- few programs use it (only engineering and scientific ones), - it is difficult and time-consuming to implement and test. There are "external" numerical libraries, you have to install them additionally. Besides, in the case of C, C++ it is similar, only there are slightly more of these libraries (including commercial ones). And now if someone just needs, let's say, implement an approximation, sometimes it's worth implementing it yourself.

And it's similar in other areas, e.g. handling the downloading (capturing) of static images and video recordings from cameras or recording and processing sound. The library doesn't always fit well into the project being developed. Then you have to adapt it to your needs.

This also affects the growth of your own experience. After all, those who wrote libraries considered professional also had to gain this experience at some point.

wp

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FPC does not have large, convenient and well-equipped numerical libraries
I guess you have not seen NumLib which comes with fpc? Matrices, vectors, determinants, (simple) fitting, root finding, special functions - most of what you need. A disadvantage is its awkward syntax. But it can be managed, and I was able to write a wiki for it: https://wiki.lazarus.freepascal.org/NumLib_Documentation

Thaddy

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Yes, and it is very good indeed. It only shows it is written by academics and for academics. Most of that can be "solved" by aliasing the function names. It is also one of the oldest fpc libraries, which means a lot: the code is tried and tested.
Thanks for the wiki entry, one of the better ones!
« Last Edit: July 10, 2024, 03:36:00 pm by Thaddy »
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Curt Carpenter

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I suspect that the ability to reuse code without feeling too uncomfortable about it is the mark of a professional that is working in a team with budget and time constraints.   Otherwise, I recall a line from Numerical Recipes somewhere that begins "If you hate black boxes as much as we do..."

Joanna

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I wonder how much malware gets put into software by companies trying to scrimp on hiring developers. Why bother hacking when people will voluntarily download malware to save money? :D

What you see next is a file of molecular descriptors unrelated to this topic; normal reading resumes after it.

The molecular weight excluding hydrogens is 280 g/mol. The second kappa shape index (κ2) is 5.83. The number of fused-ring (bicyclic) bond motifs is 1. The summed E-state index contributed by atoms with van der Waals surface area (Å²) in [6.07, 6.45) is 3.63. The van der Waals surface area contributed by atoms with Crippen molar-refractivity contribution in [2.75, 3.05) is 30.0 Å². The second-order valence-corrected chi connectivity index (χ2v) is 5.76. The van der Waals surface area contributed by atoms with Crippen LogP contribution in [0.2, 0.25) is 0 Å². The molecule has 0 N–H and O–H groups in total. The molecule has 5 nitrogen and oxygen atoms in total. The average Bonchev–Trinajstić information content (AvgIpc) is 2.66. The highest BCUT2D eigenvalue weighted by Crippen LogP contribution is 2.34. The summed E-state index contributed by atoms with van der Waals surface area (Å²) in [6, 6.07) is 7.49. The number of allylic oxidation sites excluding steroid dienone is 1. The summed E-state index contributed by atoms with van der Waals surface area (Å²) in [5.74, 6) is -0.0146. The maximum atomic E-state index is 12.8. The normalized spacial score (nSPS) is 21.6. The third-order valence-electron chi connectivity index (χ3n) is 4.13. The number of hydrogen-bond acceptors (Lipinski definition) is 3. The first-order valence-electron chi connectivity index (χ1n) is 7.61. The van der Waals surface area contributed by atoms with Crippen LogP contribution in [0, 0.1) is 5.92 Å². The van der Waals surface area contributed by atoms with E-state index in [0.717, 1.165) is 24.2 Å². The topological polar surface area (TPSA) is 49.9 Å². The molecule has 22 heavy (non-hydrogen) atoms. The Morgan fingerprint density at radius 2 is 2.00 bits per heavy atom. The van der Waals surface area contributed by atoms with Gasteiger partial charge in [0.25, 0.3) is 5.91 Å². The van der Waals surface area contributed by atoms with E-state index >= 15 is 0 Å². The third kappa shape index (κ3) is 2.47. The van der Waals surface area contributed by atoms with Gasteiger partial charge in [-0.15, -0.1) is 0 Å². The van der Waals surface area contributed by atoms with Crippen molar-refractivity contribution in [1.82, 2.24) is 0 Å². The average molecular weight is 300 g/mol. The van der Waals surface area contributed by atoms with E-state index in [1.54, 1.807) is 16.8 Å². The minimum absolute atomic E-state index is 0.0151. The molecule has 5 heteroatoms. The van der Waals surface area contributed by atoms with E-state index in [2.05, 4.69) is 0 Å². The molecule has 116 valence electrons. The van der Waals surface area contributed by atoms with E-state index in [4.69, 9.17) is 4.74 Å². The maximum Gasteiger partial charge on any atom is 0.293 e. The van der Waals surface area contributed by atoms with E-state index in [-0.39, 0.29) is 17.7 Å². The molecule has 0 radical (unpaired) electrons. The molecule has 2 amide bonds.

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Thaddy

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You examine the code, only then you use the code.
If you see a "black box" you are basically blind.
If you do not understand the code, leave it alone.

When sources are available and you compile from source, the "black box" is you, never the code.





« Last Edit: July 10, 2024, 07:54:12 pm by Thaddy »
My great hero has found the key to the highway. Rest in peace John Mayall.
Playing: "Broken Wings" in your honour. As well as taking out some mouth organs.

Weiss

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thank you all, interesting take, echoes my own in most cases. I did not mention trust issues and blackboxes, but those are part of reasons for re-inventing the wheel. Also, 440 mentioned custom implementations for “real app”. Which made me think, new as I am, everything I make is a “real app”. Like for teenager, everything is important and real.

I imagine things are different when working in a team with budget and time pressure. I work on a ship which was highly digitized like that, on a budget and under time constraints. 4 years into service, we are still dealing with some dramatic issues with software that runs the ship. Soft written in C, slapped together to make things work. I am not complaining, in these 4  years ships of this class have carried millions of passengers from one shore to the other, so business-wise it is a plausible strategy, just different.

Curt Carpenter

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Sounds like an interesting life!

One of my first jobs long ago (interlude before the military) was working a few months on a Supervisory Control System for the nuclear power industry.  People should be terrified at how a lot of software gets made. :)